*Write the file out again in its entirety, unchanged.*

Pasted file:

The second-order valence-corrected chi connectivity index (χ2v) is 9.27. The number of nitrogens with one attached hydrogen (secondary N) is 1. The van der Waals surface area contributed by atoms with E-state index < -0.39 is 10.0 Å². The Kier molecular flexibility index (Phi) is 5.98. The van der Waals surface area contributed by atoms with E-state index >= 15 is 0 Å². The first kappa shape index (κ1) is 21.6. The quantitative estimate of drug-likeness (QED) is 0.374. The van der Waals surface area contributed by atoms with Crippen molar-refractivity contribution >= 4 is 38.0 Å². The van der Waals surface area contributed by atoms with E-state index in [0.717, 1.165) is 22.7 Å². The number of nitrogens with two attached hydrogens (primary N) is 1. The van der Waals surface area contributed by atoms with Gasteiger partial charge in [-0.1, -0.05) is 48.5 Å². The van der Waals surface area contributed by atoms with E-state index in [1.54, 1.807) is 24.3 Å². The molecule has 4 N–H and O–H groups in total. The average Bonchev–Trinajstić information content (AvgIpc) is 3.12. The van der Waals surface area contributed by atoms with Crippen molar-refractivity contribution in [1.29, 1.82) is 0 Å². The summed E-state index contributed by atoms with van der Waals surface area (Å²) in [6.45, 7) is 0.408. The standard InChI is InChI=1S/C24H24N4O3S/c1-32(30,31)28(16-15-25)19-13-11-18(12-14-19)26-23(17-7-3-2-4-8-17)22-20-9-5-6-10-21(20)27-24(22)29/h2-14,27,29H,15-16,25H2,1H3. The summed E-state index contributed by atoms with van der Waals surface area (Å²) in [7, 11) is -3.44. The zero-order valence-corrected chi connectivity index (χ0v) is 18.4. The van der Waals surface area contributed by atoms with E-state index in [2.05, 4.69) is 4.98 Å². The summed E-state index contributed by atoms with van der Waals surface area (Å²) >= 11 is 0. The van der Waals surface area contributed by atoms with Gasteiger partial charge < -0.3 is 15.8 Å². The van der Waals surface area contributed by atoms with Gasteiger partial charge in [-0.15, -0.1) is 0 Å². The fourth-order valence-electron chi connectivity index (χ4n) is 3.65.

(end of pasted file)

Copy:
The second-order valence-corrected chi connectivity index (χ2v) is 9.27. The number of nitrogens with one attached hydrogen (secondary N) is 1. The van der Waals surface area contributed by atoms with E-state index < -0.39 is 10.0 Å². The Kier molecular flexibility index (Phi) is 5.98. The van der Waals surface area contributed by atoms with E-state index >= 15 is 0 Å². The first kappa shape index (κ1) is 21.6. The quantitative estimate of drug-likeness (QED) is 0.374. The van der Waals surface area contributed by atoms with Crippen molar-refractivity contribution >= 4 is 38.0 Å². The van der Waals surface area contributed by atoms with E-state index in [0.717, 1.165) is 22.7 Å². The number of nitrogens with two attached hydrogens (primary N) is 1. The van der Waals surface area contributed by atoms with Gasteiger partial charge in [-0.1, -0.05) is 48.5 Å². The van der Waals surface area contributed by atoms with E-state index in [1.54, 1.807) is 24.3 Å². The molecule has 4 N–H and O–H groups in total. The average Bonchev–Trinajstić information content (AvgIpc) is 3.12. The van der Waals surface area contributed by atoms with Crippen molar-refractivity contribution in [1.29, 1.82) is 0 Å². The summed E-state index contributed by atoms with van der Waals surface area (Å²) in [6.45, 7) is 0.408. The standard InChI is InChI=1S/C24H24N4O3S/c1-32(30,31)28(16-15-25)19-13-11-18(12-14-19)26-23(17-7-3-2-4-8-17)22-20-9-5-6-10-21(20)27-24(22)29/h2-14,27,29H,15-16,25H2,1H3. The summed E-state index contributed by atoms with van der Waals surface area (Å²) in [7, 11) is -3.44. The zero-order valence-corrected chi connectivity index (χ0v) is 18.4. The van der Waals surface area contributed by atoms with E-state index in [2.05, 4.69) is 4.98 Å². The summed E-state index contributed by atoms with van der Waals surface area (Å²) >= 11 is 0. The van der Waals surface area contributed by atoms with Gasteiger partial charge < -0.3 is 15.8 Å². The van der Waals surface area contributed by atoms with Gasteiger partial charge in [-0.15, -0.1) is 0 Å². The fourth-order valence-electron chi connectivity index (χ4n) is 3.65.